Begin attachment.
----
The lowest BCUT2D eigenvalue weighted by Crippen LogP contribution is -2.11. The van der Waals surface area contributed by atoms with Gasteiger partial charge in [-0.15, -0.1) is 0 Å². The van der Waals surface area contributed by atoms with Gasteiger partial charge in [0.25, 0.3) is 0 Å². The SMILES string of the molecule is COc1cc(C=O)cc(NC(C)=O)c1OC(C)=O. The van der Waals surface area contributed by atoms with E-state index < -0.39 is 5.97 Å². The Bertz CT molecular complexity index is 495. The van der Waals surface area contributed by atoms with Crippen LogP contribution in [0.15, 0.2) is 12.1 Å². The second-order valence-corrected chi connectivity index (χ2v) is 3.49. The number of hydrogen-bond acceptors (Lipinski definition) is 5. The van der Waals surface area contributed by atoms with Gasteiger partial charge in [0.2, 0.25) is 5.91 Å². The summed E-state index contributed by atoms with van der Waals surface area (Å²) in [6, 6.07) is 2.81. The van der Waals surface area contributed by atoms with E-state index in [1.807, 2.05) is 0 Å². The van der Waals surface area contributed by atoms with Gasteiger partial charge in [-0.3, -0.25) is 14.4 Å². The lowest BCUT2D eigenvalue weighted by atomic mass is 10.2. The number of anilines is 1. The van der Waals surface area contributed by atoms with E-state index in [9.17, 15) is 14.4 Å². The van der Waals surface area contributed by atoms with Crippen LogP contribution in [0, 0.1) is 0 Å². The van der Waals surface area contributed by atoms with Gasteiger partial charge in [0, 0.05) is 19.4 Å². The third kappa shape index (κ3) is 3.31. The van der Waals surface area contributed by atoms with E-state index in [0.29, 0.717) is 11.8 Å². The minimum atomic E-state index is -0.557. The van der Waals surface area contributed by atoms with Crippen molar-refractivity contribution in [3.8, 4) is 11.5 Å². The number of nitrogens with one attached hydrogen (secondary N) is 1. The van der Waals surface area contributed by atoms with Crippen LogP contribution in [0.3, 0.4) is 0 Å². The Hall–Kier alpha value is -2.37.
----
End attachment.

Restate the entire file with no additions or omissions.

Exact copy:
The lowest BCUT2D eigenvalue weighted by Crippen LogP contribution is -2.11. The van der Waals surface area contributed by atoms with Gasteiger partial charge in [-0.15, -0.1) is 0 Å². The van der Waals surface area contributed by atoms with Gasteiger partial charge in [0.25, 0.3) is 0 Å². The SMILES string of the molecule is COc1cc(C=O)cc(NC(C)=O)c1OC(C)=O. The van der Waals surface area contributed by atoms with E-state index < -0.39 is 5.97 Å². The Bertz CT molecular complexity index is 495. The van der Waals surface area contributed by atoms with Crippen LogP contribution in [0.15, 0.2) is 12.1 Å². The second-order valence-corrected chi connectivity index (χ2v) is 3.49. The number of hydrogen-bond acceptors (Lipinski definition) is 5. The van der Waals surface area contributed by atoms with Gasteiger partial charge in [0.2, 0.25) is 5.91 Å². The summed E-state index contributed by atoms with van der Waals surface area (Å²) in [6, 6.07) is 2.81. The van der Waals surface area contributed by atoms with E-state index in [1.807, 2.05) is 0 Å². The van der Waals surface area contributed by atoms with Gasteiger partial charge in [-0.3, -0.25) is 14.4 Å². The lowest BCUT2D eigenvalue weighted by atomic mass is 10.2. The number of anilines is 1. The van der Waals surface area contributed by atoms with E-state index in [9.17, 15) is 14.4 Å². The van der Waals surface area contributed by atoms with Crippen LogP contribution in [0, 0.1) is 0 Å². The van der Waals surface area contributed by atoms with Gasteiger partial charge in [0, 0.05) is 19.4 Å². The third kappa shape index (κ3) is 3.31. The van der Waals surface area contributed by atoms with E-state index in [0.29, 0.717) is 11.8 Å². The minimum atomic E-state index is -0.557. The van der Waals surface area contributed by atoms with Crippen molar-refractivity contribution in [3.8, 4) is 11.5 Å². The number of nitrogens with one attached hydrogen (secondary N) is 1. The van der Waals surface area contributed by atoms with Crippen LogP contribution in [0.3, 0.4) is 0 Å². The Hall–Kier alpha value is -2.37.